Don’t Confused It With Hair Type: Find Out Your Hair Texture

Don’t Confused It With Hair Type: Find Out Your Hair Texture


If you are thinking of skipping this article because you think you know what your natural hair texture is, you might be in for a surprise.


Hair texture is about the diameter or thickness of each hair strand and it is not about how the hair feels per se. Irrespective of whether the hair type is straight, wavy, curly or kinky, the texture can be fine, medium or thick. Therefore, don’t get hair texture mixed up with hair type, which is predominantly determined by your racial background and/or curl pattern. Hair texture is classified into three categories; fine, medium and thick (also referred to as coarse).


Fine hair texture is narrow in diameter, lacks volume and it’s almost transparent when held up to a light. It is fragile since it is made up of fewer number of protein fibres. Fine hair is more susceptible to dryness, damage and breakage. Because of this disadvantage, it can be quiet difficult to retain length, although not impossible. It also doesn’t hold rollers/rod set curls well and products, especially heavy ones, can easily weigh it down.


Medium hair, the most common hair texture, is neither thin nor thick. It has adequate amount of protein fibres and it less prone to breakage and damage than fine hair. It is more flexible than thick hair, thus making it easier to work with when it comes to styling.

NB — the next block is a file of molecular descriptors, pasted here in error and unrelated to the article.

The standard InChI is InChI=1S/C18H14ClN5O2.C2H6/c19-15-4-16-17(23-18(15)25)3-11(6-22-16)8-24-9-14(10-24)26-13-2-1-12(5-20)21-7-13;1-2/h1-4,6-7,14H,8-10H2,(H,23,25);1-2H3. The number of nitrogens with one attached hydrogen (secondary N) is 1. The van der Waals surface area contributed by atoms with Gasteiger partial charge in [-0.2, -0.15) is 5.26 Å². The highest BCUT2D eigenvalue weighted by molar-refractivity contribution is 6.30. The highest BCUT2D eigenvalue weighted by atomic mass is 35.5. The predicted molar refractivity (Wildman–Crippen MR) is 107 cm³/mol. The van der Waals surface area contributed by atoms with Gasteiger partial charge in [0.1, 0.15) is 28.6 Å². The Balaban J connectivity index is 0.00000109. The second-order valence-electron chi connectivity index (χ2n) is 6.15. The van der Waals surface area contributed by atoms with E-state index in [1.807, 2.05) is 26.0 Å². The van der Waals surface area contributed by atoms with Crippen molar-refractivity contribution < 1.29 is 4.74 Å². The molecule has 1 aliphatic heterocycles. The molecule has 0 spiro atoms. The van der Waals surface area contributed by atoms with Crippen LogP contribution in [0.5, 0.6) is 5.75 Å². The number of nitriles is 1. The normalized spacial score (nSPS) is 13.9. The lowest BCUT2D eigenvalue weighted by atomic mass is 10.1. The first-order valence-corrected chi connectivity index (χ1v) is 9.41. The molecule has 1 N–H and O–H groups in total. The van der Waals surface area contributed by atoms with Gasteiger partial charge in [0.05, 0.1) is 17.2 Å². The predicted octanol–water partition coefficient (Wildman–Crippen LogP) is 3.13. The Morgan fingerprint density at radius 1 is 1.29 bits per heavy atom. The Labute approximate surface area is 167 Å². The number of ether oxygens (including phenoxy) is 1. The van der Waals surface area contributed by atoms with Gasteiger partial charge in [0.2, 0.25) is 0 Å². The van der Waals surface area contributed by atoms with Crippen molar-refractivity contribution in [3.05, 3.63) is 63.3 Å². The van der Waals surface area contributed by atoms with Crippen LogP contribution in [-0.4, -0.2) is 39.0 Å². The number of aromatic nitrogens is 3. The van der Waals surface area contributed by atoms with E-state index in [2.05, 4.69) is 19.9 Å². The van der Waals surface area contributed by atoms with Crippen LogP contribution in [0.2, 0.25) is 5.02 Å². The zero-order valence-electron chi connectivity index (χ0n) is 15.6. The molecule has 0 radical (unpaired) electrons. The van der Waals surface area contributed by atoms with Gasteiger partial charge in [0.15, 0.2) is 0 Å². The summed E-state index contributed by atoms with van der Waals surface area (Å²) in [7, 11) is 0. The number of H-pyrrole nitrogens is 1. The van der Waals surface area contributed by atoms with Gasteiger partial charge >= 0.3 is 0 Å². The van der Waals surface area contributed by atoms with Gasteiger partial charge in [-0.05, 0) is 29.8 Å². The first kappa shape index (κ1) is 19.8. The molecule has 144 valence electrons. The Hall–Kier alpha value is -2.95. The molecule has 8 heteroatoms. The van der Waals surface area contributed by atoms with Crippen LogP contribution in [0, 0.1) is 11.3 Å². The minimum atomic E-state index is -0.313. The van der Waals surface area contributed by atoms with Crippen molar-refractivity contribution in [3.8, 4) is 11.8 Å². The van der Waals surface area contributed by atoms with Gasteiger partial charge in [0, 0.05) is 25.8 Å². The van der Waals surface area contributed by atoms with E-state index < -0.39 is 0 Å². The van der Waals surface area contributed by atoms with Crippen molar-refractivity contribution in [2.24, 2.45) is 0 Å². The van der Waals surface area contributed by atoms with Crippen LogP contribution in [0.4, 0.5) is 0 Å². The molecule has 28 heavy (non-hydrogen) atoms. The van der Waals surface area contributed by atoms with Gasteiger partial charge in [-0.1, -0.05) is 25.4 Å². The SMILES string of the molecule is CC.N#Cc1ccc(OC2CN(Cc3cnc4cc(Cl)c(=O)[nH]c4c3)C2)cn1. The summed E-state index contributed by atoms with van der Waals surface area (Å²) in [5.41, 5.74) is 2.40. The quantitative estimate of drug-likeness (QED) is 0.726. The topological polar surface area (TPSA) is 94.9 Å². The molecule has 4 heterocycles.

Thick/coarse hair texture is wide in diameter, but less flexible than medium hair. Due to its high number of protein fibres, it is the strongest out of the 3 hair textures. As a result, it is naturally not vulnerable to damage or breakage and it capacity to retaining length is higher. In addition, it holds set curls well, but it is not that flexible to work with. It also takes longer to air dry.


The hair texture test

To accurately find out your hair texture, you would have to perform a strand test following these steps:

  1. Wash your hair with clarifying-shampoo to remove product build-up.
  2. Before you apply a conditioner or a styling product to your hair, pull a strand of hair from four areas of your head: the top (2 inch away from forehead area), back, left and right sides (above the ears).
  3. Place the strands on a small plate and keep in area where there is no breeze coming through. You don’t want wind blowing away the strands.
  4. You can now proceed to applying a conditioner or styling products to your full hair.
  5. After 30-45 minutes have passed, get a rim of regular sewing thread. Cut 3-6 inches of thread.
  6. Now take the four strands off the plate, tape it to the paper as well and compare each strand against the thread. If you have curly or kinky hair, use adhesive tape to stick both the ends of the strands to slightly straighten it up.


Interpreting the results

If 3 out of the 4 strands are narrower than the thread, you have fine texture. If they are the same width as the thread, then the texture is medium. If they are thicker than the thread, you have thick/coarse texture. Where the strands fall across two textures; from example 2 are fine, and the other 2 are medium, your hair texture can be described as fine-to-medium.


Food for thought

Hair texture differs from one person to the next and can vary in separate sections of the same head. For instance, it is common to have thick texture on the front/top of your head and medium texture at the sides.  Contrary to myth, those with fine hair usually have large number of hair strands than those with thick hair.


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